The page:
SOS – SZA ★★★★


If SZA’s gonna consistently put out classics, I’m fine waiting five years between releases, and I’m happy with them including 23 tracks. 

SZA’s stardom in 2022 is so much bigger than it was back in 2017, when she was about to release Ctrl, so it makes sense SOS would be a little more pop-forward and not as raw or intimate. But that does not at all take away from the music, her soothing and emotional voice, her clever lyrics or the fabulous production she works around. And a popular R&B singer not making a record that leans towards producing a few dance hits nowadays is pretty refreshing. 

For a record this long, it really does move and keep your interest by changing tones and doing more than just her dreamy, on my own at nighttime-vibed songs we love over and over again. The instantly catchy “Kill Bill” and “Blind” do that really well, while dark, heavier songs  like “Low” and “Shirt,” as well as “Used,” “Smoking on my Ex Pack” and “Forgiveness” bring some classic hip-hop beats to the mix. I don’t know where she found that unused Ol’ Dirty Bastard sample but it works. She also includes some summer poolside or beach songs, “Notice Me,”  “Conceited,” “Too Late” that widen her range.  It’s a testament to how talented and adaptable SZA is that she can produce an R&B record that sounds 100 percent authentic, stays true to traditional Hip-hop/R&B but also can appeal to a mass audience that might not always like slower, softer songs like this on the regular.  

My criticisms are slim and pretty nitpicky, and come with a handful of compliments too. The guitar driven acoustic or power-pop tracks near the middle of the record feel a little random.  “Ghost In the Machine” probably works best, “Nobody Gets Me” and “Special” are fine songs, but “F2F” isn’t my cup of tea. They serve as a nice change of pace on what is a long album, but there are so many pop and indie artists making sad guitar tracks or pop rock that I didn’t really need that from SZA too, especially when she’s sooo good at the more classic hip-hop based R&B.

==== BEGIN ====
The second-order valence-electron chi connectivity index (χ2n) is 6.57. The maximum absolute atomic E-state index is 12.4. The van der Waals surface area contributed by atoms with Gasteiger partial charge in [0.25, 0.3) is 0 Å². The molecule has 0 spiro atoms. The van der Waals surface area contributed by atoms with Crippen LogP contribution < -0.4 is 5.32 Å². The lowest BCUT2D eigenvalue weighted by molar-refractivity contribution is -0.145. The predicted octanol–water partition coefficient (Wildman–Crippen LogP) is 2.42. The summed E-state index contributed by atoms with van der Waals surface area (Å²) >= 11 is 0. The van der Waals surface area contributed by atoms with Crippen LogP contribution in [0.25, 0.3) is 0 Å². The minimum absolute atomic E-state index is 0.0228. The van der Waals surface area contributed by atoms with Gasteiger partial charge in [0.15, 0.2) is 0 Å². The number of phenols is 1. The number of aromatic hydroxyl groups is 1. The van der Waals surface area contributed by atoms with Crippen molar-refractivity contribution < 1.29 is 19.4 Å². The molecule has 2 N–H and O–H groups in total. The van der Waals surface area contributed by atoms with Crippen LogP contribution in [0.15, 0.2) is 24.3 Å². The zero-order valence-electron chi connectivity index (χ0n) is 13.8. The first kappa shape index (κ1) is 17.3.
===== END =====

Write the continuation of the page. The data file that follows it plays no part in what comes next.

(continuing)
Another critique is that I don’t know if I needed her singles from the past two years — as good as they all are — to be added to the album, especially just kind of tacked on near the very end. “Good Days” is probably my favorite SZA song, but it had been out for two years when the album dropped and already had north of 600 million plays online. Undeniably a great, huge hit, as was “I Hate You” and even “Shirt,” but they existed out in the world and were entities on their own. When you’ve got 23 songs to get through and an hour plus of new music already, it could have been streamlined a bit, or at least integrated a bit more into the track list. 

SOS being released just a few weeks before the end of the year, I might be overhyping it a little with my ratings as I try to finalize my list of Best 2022 Albums. Overall though, it’s a great, enjoyable record from the very first listed that continues to grow even more as you get familiar with it, and I keep going through it and back to it over and over again.


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